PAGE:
Jackson Square Park is an urban park in the Greenwich Village Historic District in Manhattan, New York City, United States. The 0.227 acres (920 m2) park is bordered by 8th Avenue on the west, Horatio Street on the south, and Greenwich Avenue on the east. The park interrupts West 13th Street.
Its triangular shape arose from the intersection of two Native American footpaths that grew into Greenwich Village streets. Later, the Commissioners' Plan of 1811 created a new street grid for Manhattan, which ultimately resulted in 8th Avenue being built through the intersection.
The triangular area developed from an unimproved public rallying place, to a classic Victorian viewing garden, to a children's playground, and finally a contemporary mixed-use space.
Two footpaths would emerge as foundational streets in what is today’s Meatpacking district and West Village of Manhattan. One footpath led up from the riverbank trading station called “Sapohanikan” and was both largely perpendicular to the shore and aligned closely to the solar equinox of spring and fall. It would become what we today call Gansevoort Street. Its parallel offspring, Horatio Street, forms the southern border of the park. The other footpath came up from the south and would become what we today call Greenwich Avenue, which forms the east side of the park.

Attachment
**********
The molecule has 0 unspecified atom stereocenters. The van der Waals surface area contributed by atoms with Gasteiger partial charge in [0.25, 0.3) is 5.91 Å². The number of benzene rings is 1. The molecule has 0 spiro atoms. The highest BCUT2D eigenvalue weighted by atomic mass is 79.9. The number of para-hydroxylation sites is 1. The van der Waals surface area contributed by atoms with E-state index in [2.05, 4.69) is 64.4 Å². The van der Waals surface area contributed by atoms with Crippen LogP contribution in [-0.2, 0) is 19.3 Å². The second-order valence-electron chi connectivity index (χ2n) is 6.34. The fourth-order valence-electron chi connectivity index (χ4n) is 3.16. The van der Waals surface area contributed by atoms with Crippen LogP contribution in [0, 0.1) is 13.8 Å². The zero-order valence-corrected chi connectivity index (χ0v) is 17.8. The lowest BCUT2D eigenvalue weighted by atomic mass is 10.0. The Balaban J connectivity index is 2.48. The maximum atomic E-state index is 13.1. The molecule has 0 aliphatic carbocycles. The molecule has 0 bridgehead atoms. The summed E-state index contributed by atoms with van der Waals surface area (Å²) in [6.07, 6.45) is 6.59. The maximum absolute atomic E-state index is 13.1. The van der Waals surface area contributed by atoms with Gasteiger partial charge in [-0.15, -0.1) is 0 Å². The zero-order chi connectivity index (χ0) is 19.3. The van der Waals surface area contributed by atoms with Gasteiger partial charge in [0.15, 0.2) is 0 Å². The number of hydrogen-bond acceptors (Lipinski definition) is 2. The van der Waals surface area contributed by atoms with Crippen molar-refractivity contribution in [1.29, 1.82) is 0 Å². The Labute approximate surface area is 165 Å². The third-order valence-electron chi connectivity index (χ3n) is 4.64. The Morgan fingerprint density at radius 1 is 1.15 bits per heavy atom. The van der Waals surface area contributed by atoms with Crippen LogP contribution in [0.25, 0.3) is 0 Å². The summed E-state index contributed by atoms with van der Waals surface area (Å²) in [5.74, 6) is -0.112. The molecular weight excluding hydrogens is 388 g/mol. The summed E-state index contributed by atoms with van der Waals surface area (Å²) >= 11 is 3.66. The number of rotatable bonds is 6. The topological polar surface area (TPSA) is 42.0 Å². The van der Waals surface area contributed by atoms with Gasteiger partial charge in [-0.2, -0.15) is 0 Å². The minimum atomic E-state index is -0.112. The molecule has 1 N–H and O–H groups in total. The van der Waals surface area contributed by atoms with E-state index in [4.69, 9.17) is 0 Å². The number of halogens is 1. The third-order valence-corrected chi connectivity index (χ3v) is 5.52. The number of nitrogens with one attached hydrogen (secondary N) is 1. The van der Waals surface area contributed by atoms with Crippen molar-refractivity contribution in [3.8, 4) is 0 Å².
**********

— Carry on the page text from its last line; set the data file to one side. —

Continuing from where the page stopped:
By the late 18th century the footpaths had evolved into roads, with connecting roads emerging to the north. The city's first war memorial was erected in 1762 among farmland at the northern terminus of Greenwich Avenue (known then as Monument Lane) a few hundred feet north of what is now Jackson Square Park. It was an obelisk honoring British Major General James Wolfe who died in the Battle of Quebec. By 1773, the monument no longer appeared on local survey maps, though why it was dismantled is unknown.